Thursday, 16 June 2011

Penguin no. 1640: Hamlet, Revenge!
by Michael Innes

'All over the world today are we not facing a rising tide of ideological intolerance, and are not violence and terrorism more and more in men's thoughts? And this dressing-up of the lawless and the primitive as a ruthless-because-right philosophy or world-picture or ideology that must and will prevail - is this not something to haunt and hold naturally unstable men, whatever their particular belief may be? The modern world is full of unwholesome armies of martyrs and inquisitors. We bind ourselves together by the million and sixty million to hate and kill - kill, as we persuade ourselves, for an idea. Are we to be surprised if here and there an individual kills simply because he hates - and simply because he hates an idea?'

With such an intriguing title, this was the Michael Innes' book I most wanted to read, and so I was very pleased when I finally came upon it last Thursday, the only numbered Penguin on the shelves of a small suburban secondhand bookshop. It was a lovely moment; as the older Penguins have started to disintegrate, and the remaining ones have become more collectible, it is typical these days to leave a bookshop empty handed, and I inevitably start to wonder if it I'll ever find the small number that I don't own but particularly wish to read. And so this is one more found, and the fourth Michael Innes' crime novel I have managed to read in the last few months. Individually, they are a little hit and miss, some better than others, but considered as a group it is impossible not to notice how dissimilar each book is from the others. I continue to marvel at J.I.M. Stewart: at his ability to articulate ideas, and at his creativity. Although there are elements these books share, each one has a different setting, a different approach and a different tone. When writing as Michael Innes, he didn't write to a template.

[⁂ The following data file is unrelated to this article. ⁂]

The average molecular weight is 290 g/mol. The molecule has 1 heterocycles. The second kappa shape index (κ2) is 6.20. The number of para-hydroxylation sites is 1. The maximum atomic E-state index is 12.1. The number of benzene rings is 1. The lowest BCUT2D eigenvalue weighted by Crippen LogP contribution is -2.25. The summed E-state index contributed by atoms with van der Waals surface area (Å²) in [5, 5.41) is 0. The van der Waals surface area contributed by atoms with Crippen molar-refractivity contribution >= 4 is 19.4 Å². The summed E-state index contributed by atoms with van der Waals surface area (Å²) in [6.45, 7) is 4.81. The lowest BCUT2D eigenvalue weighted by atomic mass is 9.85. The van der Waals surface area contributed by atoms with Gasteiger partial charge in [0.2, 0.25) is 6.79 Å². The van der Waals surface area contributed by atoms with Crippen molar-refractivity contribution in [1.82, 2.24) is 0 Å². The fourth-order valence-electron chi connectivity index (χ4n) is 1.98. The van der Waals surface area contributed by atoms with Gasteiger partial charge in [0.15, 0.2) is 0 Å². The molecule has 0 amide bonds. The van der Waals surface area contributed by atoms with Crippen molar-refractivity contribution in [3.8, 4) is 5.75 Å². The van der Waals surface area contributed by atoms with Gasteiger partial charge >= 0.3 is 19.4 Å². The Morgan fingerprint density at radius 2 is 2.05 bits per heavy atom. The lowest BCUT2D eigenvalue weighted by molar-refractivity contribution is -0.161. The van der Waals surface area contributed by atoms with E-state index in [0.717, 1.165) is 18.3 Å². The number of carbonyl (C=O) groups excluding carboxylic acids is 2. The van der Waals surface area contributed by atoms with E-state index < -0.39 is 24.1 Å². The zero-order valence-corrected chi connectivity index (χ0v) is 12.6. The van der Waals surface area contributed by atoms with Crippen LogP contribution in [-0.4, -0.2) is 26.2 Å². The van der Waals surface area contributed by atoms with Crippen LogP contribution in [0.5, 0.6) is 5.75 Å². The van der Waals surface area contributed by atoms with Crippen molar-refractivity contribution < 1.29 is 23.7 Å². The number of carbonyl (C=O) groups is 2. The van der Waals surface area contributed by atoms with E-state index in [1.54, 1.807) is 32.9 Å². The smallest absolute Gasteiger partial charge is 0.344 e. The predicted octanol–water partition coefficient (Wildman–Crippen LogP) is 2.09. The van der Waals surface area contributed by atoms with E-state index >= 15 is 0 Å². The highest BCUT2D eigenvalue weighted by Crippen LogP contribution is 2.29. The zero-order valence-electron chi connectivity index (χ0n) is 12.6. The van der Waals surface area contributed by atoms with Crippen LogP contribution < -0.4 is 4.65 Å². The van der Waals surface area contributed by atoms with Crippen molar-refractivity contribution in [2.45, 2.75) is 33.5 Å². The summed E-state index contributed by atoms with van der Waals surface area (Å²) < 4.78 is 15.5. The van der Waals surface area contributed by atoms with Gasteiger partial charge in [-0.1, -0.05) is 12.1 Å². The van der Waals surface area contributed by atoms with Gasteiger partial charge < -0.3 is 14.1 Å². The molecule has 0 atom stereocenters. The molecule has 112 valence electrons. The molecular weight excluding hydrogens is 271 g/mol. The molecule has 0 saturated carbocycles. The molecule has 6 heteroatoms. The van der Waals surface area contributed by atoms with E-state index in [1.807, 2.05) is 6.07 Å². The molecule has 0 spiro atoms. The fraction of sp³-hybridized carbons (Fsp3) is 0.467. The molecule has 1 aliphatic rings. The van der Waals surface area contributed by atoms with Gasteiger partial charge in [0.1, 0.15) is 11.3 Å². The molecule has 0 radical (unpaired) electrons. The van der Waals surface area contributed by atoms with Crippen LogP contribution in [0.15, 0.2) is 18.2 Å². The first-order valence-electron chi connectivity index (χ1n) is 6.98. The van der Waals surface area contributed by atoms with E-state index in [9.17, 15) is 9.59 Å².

Hamlet, revenge! was first published in 1937, and while it conforms to the conventions of the Golden Age crime novel, with a series of murders committed during a weekend house party in an isolated country home, the concept seems subverted through exaggeration. For Scamnum Court is built on a scale that dwarfs Blenheim Palace, with an extensive staff and a large number of guests. There are threats, all unclear and undirected, quoting lines taken from Shakespeare or referring to his plays. And then the first murder, committed during an amateur staging of the play Hamlet, at the moment when Hamlet runs a sword through Polonius, concealed behind a curtain in the Queen's room. The actor playing Polonius is shot, so that the stage and backstage areas define a contained space that limits the possible suspects. But Hamlet is staged with an extensive cast and so 31 suspects remain.